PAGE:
The Challenge of
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Defining what is Normal The church currently plays a very small or no role in people’s lives, thus creating a vacuum where secularists portray themselves as the guardians of objectivity and neutrality. According to this narrative, to be secular is the norm, to be religious is to be different. It is in this cultural setting that the atheist worldview has now been elevated and occupies the intellectual high ground. However secularism is not neutral as demonstrated by the principle of laïcité (separation of church and state) in France. This is something that France is immensely proud of, even though it means there is no neutrality on religious issues. Instead, those who consider themselves to follow a faith often find themselves marginalised. There are restrictions on the wearing of religious signs in public, with recent controversy surrounding the banning of the burkini following terrorist attacks in France. In fact the European Evangelical Alliance, in a recent press release ahead of the French Presidential elections, raised concerns about the role of religion in public life in France and questioned whether ‘real religious pluralism and freedom of speech be protected or will there be further legal restrictions, in this already highly secularised society?’ They asked for prayer for the ‘the future President, government and Parliament to have an understanding of laïcité which supports freedom of religion and expression for all.’ Due to this promotion of secularism within European society and consequently the loss of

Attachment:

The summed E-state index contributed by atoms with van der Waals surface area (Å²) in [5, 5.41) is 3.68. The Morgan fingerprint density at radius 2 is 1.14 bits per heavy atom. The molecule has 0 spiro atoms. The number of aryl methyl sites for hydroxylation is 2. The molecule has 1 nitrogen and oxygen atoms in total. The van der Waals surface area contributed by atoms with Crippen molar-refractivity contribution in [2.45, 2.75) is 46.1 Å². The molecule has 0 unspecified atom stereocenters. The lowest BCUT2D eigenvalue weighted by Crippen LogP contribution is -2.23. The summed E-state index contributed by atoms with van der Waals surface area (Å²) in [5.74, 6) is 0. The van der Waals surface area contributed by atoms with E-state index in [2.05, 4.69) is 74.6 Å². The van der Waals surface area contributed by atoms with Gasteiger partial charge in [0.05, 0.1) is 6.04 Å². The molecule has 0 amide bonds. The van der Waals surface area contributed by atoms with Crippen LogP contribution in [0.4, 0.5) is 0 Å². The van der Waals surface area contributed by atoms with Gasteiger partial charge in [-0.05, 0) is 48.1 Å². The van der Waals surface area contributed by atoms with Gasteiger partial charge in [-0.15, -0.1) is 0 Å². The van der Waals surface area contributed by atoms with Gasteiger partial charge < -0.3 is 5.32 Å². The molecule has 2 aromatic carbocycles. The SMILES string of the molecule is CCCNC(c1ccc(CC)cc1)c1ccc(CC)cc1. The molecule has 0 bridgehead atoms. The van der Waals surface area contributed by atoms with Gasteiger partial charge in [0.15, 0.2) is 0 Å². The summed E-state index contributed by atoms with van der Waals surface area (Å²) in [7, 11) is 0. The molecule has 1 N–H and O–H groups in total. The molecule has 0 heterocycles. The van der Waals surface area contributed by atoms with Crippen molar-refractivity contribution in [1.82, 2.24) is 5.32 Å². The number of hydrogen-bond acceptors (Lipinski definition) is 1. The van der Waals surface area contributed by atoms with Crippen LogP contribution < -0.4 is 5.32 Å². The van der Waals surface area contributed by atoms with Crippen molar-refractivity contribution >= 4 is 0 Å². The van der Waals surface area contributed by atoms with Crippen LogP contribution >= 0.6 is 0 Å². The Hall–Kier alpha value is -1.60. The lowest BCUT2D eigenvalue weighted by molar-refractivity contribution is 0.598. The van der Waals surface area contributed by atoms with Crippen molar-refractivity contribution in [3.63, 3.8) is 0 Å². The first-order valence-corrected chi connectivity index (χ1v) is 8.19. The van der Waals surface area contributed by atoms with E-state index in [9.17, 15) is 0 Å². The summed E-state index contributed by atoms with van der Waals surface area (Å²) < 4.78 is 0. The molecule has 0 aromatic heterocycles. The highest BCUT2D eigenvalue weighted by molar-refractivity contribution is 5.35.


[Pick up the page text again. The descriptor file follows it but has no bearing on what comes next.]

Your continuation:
spiritual focus in people’s lives, many today are seeking fulfilment elsewhere, namely in the form of ‘stuff’. Chief Rabbi, Lord Sacks, has described Europe's culture as one of ‘consumerism and instant gratification’ and undoubtedly materialism, the belief ‘that the accumulation of material goods brings happiness drives many individuals to formulate their life’s goals, plans and desires purely in terms of acquiring goods’, thus leaving no room for God in their lives. They simply see God as an irrelevance. Starting the Fight-back It is against this backdrop that the church must rise to the challenge of reaching a generation in Europe that has become increasingly ‘unchurched’. We cannot accept that secularism is neutral or the norm. We need also to recognise how dogmatic and intolerant secularists can be. We do this through overt evangelism, arguing for the truth of the gospel and refusing to be side-lined by those who would wish our demise. Truth should not be apologised for and boldness in proclamation is a must, given the suffocating blanket that secularism can be. Of course our gospel proclamation must also be backed up by authentic Christian living because in a sceptical world we need to be able to demonstrate by our lives that the gospel works and can make a real difference in our lives and the world around us. It is this combination of fearless gospel witness and true transformation of our lives that will make a difference in secular European society.